Writer/director John Carney makes his third film on the themes of love and music (after Once and Begin Again) with this wonderfully nostalgic and personal tale of an 80's teenager starting his own band to impress an older girl.

As with the two previous films, the original songs are both an effective way of getting across the underlying themes of the film and decent songs in their own right. Carney and co-writer Gary Clark (with a little help from Once's Glen Hansard and Begin Again/Maroon 5's Adam Levine) make excellent use of various 80's band styles in creating the songs (amusingly mirrored in the changing visual look of the band).

A mostly young cast make the material really sing (sorry) with Ferdia Walsh-Peelo a solid find as awkward front-man Conor. Lucy Boynton is also very good as Raphina, the older girl he wants to impress, while Jack Reynor excels as the older brother who Conor looks up to. Of the more experienced cast, Maria Doyle Kennedy (along with Hansard another connection to The Commitments) and Aidan Gillen are good as the parents on the verge of breaking up, while Father Ted's Don Wycherley (Father Cyril Macduff) gets to play a more unpleasant bullying man of the cloth here as the head brother of Conor's school.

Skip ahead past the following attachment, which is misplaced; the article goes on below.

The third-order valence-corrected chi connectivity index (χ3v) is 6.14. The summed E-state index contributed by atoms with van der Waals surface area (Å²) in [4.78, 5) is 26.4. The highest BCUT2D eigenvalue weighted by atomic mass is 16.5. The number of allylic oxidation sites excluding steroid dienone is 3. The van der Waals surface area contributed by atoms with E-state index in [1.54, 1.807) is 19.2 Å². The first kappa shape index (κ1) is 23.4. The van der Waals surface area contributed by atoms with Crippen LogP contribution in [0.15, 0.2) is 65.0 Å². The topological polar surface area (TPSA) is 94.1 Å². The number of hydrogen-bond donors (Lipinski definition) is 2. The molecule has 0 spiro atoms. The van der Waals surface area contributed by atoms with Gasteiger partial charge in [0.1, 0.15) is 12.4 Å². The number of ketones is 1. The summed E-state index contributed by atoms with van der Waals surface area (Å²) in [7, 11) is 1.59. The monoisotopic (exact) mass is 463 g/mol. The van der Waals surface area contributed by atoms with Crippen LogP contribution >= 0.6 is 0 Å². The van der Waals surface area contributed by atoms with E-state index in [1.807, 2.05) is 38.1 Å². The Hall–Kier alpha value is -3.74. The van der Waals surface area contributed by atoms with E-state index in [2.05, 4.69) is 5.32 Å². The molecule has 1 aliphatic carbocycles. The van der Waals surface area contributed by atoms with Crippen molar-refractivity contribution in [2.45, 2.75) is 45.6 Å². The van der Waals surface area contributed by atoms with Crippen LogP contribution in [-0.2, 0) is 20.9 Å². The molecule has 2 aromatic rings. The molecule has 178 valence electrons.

It's not an entirely perfect film. The music, as good as it is, is perhaps a little too slick and polished for the music of a just formed teen school band. While most of the band aside from Conor, co-writer/guitarist/rabbit lover Eamon and ginger-haired, braces wearing manager Darren, are disappointingly underused.

These are minor faults however in a film that has plenty of charm and energy to make up for them. Hats off to Carney too for managing to make another music-based film without ever getting the feeling that's he's covering familiar ground. A toe-tapping feel good film.



Review by Kevin Knapman






Sing Street (12A)


1h 46m
Director: John Carney
Starring: Ferdia Walsh-Peelo, Lucy Boynton, Jack Reynor, Aiden Gillen, Maria Doyle Kennedy


UK Release: Friday 20th May 2016